The role of actionability of service design outcomes has gained additional importance during COVID-19
On October 28, 2021 at 15.30 Joanna Rutkowska from the School of Digital Technologies will defend the doctoral thesis "Actionable service design deliverables. Supporting service designers in empowering their business clients".
The doctoral research is centered upon designing services that dominate today’s economy, such as telecommunications, banking, and e-commerce, among others. Historically, services were designed by people not educated in design. Currently, they are the focus of designers who practice service design as a human-centered and design-led discipline of developing complex systems. Service design is a highly visual and tangible practice. By using various visualization techniques, e.g., personas, service designers externalize their thinking, communicate design insights and capture the experiential aspects of services. Furthermore, visualizations are usually the outcomes that designers deliver to their business clients as a result of the service design process.
“Business clients typically work with factual data, so they find it challenging to work with design outcomes without support from designers. As service designers lacked guidance on providing design outcomes that could operate independently in a business context, my doctoral research focused on investigating the attributes of visualizations relevant to business clients,” adds Joanna Rutkowska.
The result of the doctoral thesis contributes to the field of service design by developing knowledge regarding actionability, the quality or the state of being usable and capable of being acted upon in a business setting. The research developed a set of actionable attributes and qualities presented in the form of a toolkit that invites service designers to transform their outcomes into forms that are, for instance, memorable or experienceable, if that would be essential for service implementation.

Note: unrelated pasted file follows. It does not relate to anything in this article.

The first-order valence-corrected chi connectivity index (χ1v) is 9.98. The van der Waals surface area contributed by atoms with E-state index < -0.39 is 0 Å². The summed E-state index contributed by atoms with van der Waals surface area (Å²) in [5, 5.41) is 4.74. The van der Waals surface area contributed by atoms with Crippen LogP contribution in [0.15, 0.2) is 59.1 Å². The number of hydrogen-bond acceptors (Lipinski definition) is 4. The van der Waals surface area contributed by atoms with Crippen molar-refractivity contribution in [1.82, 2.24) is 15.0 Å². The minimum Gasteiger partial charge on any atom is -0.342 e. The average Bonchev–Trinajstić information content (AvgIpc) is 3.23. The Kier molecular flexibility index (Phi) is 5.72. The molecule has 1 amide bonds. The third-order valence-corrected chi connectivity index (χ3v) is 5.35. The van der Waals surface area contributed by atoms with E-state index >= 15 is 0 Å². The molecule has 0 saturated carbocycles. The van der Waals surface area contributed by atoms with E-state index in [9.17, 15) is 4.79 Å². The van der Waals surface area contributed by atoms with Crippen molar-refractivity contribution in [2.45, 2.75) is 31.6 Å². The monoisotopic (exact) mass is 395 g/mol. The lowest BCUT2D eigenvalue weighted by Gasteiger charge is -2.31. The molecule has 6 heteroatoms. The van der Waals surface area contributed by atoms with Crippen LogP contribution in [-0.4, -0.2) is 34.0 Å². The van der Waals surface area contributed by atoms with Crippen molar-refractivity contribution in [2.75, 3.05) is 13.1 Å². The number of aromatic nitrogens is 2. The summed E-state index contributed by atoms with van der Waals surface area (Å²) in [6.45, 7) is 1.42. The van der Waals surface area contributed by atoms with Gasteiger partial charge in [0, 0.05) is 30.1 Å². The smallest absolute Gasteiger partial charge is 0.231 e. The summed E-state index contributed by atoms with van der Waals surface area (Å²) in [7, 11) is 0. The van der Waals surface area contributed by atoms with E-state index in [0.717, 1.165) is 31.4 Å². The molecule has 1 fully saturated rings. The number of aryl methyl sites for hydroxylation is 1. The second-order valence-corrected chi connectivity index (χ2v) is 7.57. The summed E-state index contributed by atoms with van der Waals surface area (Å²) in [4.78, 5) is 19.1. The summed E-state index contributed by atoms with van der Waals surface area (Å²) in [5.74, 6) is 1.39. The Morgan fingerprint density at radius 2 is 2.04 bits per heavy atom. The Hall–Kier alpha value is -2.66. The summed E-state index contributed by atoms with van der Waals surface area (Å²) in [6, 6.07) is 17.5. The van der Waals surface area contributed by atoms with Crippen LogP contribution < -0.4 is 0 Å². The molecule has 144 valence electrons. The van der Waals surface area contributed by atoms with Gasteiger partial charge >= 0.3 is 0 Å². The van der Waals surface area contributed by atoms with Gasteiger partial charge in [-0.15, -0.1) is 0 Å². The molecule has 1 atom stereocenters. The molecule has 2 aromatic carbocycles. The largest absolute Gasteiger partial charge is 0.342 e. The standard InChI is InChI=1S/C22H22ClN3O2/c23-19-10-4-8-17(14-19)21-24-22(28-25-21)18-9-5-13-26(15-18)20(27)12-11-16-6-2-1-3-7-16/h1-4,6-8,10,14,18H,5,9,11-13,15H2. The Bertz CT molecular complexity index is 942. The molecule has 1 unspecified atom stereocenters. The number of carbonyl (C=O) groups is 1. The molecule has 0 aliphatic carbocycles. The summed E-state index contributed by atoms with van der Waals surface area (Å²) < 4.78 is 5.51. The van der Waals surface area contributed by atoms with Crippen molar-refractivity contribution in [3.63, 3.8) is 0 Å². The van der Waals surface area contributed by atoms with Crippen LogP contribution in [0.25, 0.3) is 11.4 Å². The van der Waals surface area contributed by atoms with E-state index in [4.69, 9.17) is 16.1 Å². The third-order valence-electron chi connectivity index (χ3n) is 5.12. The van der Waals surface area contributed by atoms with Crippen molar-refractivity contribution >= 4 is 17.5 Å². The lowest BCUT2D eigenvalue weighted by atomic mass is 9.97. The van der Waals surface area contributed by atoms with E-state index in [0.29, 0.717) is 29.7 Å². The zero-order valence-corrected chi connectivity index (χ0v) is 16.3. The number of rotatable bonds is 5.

The novelty of this doctoral research is rooted in the discussion regarding transformative aspects of design outcomes. Actionability improves service design by bringing more abstract and creative thinking to developing service deliverables, thus changing the perspective on the role of deliverables in service design. It unlocks different ways of working with deliverables that can result in organizational change.
Today, designers are in the profession of solving complex problems that require working in interdisciplinary teams. The COVID-19 pandemic simultaneously emphasized the role of remote collaboration and limited face-to-face collaboration. As a result, the role of actionability of service design outcomes gained additional importance. The strength of some design outcomes was embedded in their materiality. In a remote setting, designers are forced to search for intangible ways of conveying their ideas. The results of this doctoral research can inform designers how to contextualize the outcomes of their work under these changed circumstances.
Public defence will take place in Tallinn University hall M648. The defence can be followed also in Zoom.
Supervisors are Professor David Lamas from Tallinn University and Assistant Professor Froukje Sleeswijk Visser from the Delft University of Technology. Opponents are Professor Stefan Holmlid from Linköping University and Associate Professor Nithikul Nimkulrat from Ontario College of Art & Design University.
The doctoral thesis is available in Tallinn University Digital Library ETERA.